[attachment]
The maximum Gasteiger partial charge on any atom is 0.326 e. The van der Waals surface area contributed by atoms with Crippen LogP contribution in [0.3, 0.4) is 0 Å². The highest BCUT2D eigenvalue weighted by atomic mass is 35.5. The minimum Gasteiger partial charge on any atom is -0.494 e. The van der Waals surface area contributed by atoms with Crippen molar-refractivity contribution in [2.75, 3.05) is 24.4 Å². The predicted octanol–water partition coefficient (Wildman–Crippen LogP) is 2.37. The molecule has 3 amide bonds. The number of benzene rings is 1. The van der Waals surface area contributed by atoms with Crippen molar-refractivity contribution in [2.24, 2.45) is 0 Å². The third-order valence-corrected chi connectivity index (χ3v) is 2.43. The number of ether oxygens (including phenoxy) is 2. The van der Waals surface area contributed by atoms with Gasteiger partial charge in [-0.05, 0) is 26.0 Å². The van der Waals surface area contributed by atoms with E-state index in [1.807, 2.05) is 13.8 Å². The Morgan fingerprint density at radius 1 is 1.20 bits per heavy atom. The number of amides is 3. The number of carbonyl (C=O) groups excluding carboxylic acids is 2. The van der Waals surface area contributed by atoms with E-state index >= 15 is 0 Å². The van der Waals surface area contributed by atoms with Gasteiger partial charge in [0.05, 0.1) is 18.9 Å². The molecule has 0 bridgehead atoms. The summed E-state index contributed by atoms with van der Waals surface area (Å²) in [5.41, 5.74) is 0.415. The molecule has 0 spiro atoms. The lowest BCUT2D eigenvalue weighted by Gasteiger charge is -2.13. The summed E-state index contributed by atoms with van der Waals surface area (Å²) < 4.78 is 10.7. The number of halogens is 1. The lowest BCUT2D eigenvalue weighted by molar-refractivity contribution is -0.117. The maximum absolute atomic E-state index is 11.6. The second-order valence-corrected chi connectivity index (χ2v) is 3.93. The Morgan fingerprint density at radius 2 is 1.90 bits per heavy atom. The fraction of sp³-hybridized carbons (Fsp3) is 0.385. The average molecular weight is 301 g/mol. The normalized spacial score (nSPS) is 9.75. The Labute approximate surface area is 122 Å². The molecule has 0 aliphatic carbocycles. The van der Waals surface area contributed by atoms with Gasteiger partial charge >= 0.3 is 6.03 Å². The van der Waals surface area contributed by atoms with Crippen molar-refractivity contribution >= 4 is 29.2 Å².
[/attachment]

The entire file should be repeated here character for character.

The maximum Gasteiger partial charge on any atom is 0.326 e. The van der Waals surface area contributed by atoms with Crippen LogP contribution in [0.3, 0.4) is 0 Å². The highest BCUT2D eigenvalue weighted by atomic mass is 35.5. The minimum Gasteiger partial charge on any atom is -0.494 e. The van der Waals surface area contributed by atoms with Crippen molar-refractivity contribution in [2.75, 3.05) is 24.4 Å². The predicted octanol–water partition coefficient (Wildman–Crippen LogP) is 2.37. The molecule has 3 amide bonds. The number of benzene rings is 1. The van der Waals surface area contributed by atoms with Crippen molar-refractivity contribution in [2.24, 2.45) is 0 Å². The third-order valence-corrected chi connectivity index (χ3v) is 2.43. The number of ether oxygens (including phenoxy) is 2. The van der Waals surface area contributed by atoms with Gasteiger partial charge in [-0.05, 0) is 26.0 Å². The van der Waals surface area contributed by atoms with E-state index in [1.807, 2.05) is 13.8 Å². The Morgan fingerprint density at radius 1 is 1.20 bits per heavy atom. The number of amides is 3. The number of carbonyl (C=O) groups excluding carboxylic acids is 2. The van der Waals surface area contributed by atoms with E-state index >= 15 is 0 Å². The van der Waals surface area contributed by atoms with Gasteiger partial charge in [0.05, 0.1) is 18.9 Å². The molecule has 0 bridgehead atoms. The summed E-state index contributed by atoms with van der Waals surface area (Å²) in [5.41, 5.74) is 0.415. The molecule has 0 spiro atoms. The lowest BCUT2D eigenvalue weighted by Gasteiger charge is -2.13. The summed E-state index contributed by atoms with van der Waals surface area (Å²) < 4.78 is 10.7. The number of halogens is 1. The lowest BCUT2D eigenvalue weighted by molar-refractivity contribution is -0.117. The maximum absolute atomic E-state index is 11.6. The second-order valence-corrected chi connectivity index (χ2v) is 3.93. The Morgan fingerprint density at radius 2 is 1.90 bits per heavy atom. The fraction of sp³-hybridized carbons (Fsp3) is 0.385. The average molecular weight is 301 g/mol. The normalized spacial score (nSPS) is 9.75. The Labute approximate surface area is 122 Å². The molecule has 0 aliphatic carbocycles. The van der Waals surface area contributed by atoms with Gasteiger partial charge >= 0.3 is 6.03 Å². The van der Waals surface area contributed by atoms with Crippen molar-refractivity contribution >= 4 is 29.2 Å².